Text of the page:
Patty

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    1. Patty,
      I subscribed to the feed so I’ll read the latest post on my Google reader. But going there each day might be fun, a place to post and share and have a chuckle or three.
      Maybe even make new friends/subscribers. :)
      Have you considered ‘school’ as a theme? An overarching concept, as they say. Perfect complement to your series. Whaddya think?
      Toni

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        1. or as in See Arne Step Up to the Plate. How’s that for an overarching theme ~ possibility of policy, pizza and pitcher poems, oh my. You can’t lose!
          Toni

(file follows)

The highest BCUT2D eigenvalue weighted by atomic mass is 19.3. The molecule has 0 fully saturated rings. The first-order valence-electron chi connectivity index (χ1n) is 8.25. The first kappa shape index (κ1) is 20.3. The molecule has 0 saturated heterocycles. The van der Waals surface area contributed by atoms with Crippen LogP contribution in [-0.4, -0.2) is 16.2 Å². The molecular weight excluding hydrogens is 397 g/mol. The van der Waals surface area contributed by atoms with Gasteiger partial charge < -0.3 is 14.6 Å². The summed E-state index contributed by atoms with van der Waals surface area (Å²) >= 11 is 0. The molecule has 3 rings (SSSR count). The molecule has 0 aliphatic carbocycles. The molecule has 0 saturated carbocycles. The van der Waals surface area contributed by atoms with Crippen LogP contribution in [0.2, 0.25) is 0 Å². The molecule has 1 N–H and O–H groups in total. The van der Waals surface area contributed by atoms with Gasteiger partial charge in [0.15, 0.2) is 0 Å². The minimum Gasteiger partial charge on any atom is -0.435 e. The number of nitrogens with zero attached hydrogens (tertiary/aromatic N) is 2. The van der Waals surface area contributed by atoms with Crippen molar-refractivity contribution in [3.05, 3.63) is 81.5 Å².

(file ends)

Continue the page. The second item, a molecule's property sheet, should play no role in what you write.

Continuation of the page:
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  3. I’m thinking that I am more the “trinket” type (Come see my collection of beads-that-could-be-jewelry-soon.). Perhaps it is my failure to commit flaw that has been working overtime? Being retired seems to make me run the other way from prolonged assignments–too much like homework? More than likely, I’m just too lazy, but I’ve been known to surprise myself. Hope springs eternal(ly)–an English major can’t let go–ha!!! M.

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    1. Mary,
      I know you’re going to surprise us, you always do. Hmm, beads that become jewelry. Like stringing words together to make a poem. Remember your poem ‘Puzzled’?
      Pieces to assemble. See a theme emerging here? “a fresh landscape, full of possibilities'” ? Just leave the bones, beaks and wings for NatureGirl.
      Toni